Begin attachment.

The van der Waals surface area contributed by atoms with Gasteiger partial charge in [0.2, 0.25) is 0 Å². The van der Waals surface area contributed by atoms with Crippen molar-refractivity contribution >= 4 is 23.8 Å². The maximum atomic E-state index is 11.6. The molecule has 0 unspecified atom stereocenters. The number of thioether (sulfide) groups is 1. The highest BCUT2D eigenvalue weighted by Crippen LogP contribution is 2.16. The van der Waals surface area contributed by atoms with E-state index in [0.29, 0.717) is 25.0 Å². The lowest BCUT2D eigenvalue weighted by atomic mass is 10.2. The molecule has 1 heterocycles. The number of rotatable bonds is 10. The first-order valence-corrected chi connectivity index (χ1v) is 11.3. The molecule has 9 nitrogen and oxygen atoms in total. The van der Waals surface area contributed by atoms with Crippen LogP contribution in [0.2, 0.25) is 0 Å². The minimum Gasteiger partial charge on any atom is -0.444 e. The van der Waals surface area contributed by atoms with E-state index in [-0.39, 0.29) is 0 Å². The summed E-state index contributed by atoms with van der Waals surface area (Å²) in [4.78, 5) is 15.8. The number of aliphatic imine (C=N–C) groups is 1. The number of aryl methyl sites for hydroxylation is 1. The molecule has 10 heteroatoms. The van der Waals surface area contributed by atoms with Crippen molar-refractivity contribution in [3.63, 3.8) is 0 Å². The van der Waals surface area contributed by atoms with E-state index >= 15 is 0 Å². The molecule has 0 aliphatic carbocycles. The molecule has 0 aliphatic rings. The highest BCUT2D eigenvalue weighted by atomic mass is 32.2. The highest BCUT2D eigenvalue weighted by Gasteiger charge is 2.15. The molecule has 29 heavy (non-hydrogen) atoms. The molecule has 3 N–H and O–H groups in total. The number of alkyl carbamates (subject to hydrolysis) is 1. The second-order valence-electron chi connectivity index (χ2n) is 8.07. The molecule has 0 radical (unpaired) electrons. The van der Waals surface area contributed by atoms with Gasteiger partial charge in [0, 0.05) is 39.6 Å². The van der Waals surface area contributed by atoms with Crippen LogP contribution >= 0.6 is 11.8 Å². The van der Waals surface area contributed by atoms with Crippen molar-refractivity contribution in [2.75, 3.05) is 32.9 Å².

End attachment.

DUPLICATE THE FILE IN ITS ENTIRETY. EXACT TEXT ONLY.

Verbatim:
The van der Waals surface area contributed by atoms with Gasteiger partial charge in [0.2, 0.25) is 0 Å². The van der Waals surface area contributed by atoms with Crippen molar-refractivity contribution >= 4 is 23.8 Å². The maximum atomic E-state index is 11.6. The molecule has 0 unspecified atom stereocenters. The number of thioether (sulfide) groups is 1. The highest BCUT2D eigenvalue weighted by Crippen LogP contribution is 2.16. The van der Waals surface area contributed by atoms with E-state index in [0.29, 0.717) is 25.0 Å². The lowest BCUT2D eigenvalue weighted by atomic mass is 10.2. The molecule has 1 heterocycles. The number of rotatable bonds is 10. The first-order valence-corrected chi connectivity index (χ1v) is 11.3. The molecule has 9 nitrogen and oxygen atoms in total. The van der Waals surface area contributed by atoms with Crippen LogP contribution in [0.2, 0.25) is 0 Å². The minimum Gasteiger partial charge on any atom is -0.444 e. The van der Waals surface area contributed by atoms with E-state index in [-0.39, 0.29) is 0 Å². The summed E-state index contributed by atoms with van der Waals surface area (Å²) in [4.78, 5) is 15.8. The number of aliphatic imine (C=N–C) groups is 1. The number of aryl methyl sites for hydroxylation is 1. The molecule has 10 heteroatoms. The van der Waals surface area contributed by atoms with Crippen molar-refractivity contribution in [3.63, 3.8) is 0 Å². The van der Waals surface area contributed by atoms with E-state index >= 15 is 0 Å². The molecule has 0 aliphatic carbocycles. The molecule has 0 aliphatic rings. The highest BCUT2D eigenvalue weighted by atomic mass is 32.2. The highest BCUT2D eigenvalue weighted by Gasteiger charge is 2.15. The molecule has 29 heavy (non-hydrogen) atoms. The molecule has 3 N–H and O–H groups in total. The number of alkyl carbamates (subject to hydrolysis) is 1. The second-order valence-electron chi connectivity index (χ2n) is 8.07. The molecule has 0 radical (unpaired) electrons. The van der Waals surface area contributed by atoms with Gasteiger partial charge in [0, 0.05) is 39.6 Å². The van der Waals surface area contributed by atoms with Crippen LogP contribution >= 0.6 is 11.8 Å². The van der Waals surface area contributed by atoms with Crippen molar-refractivity contribution in [2.75, 3.05) is 32.9 Å².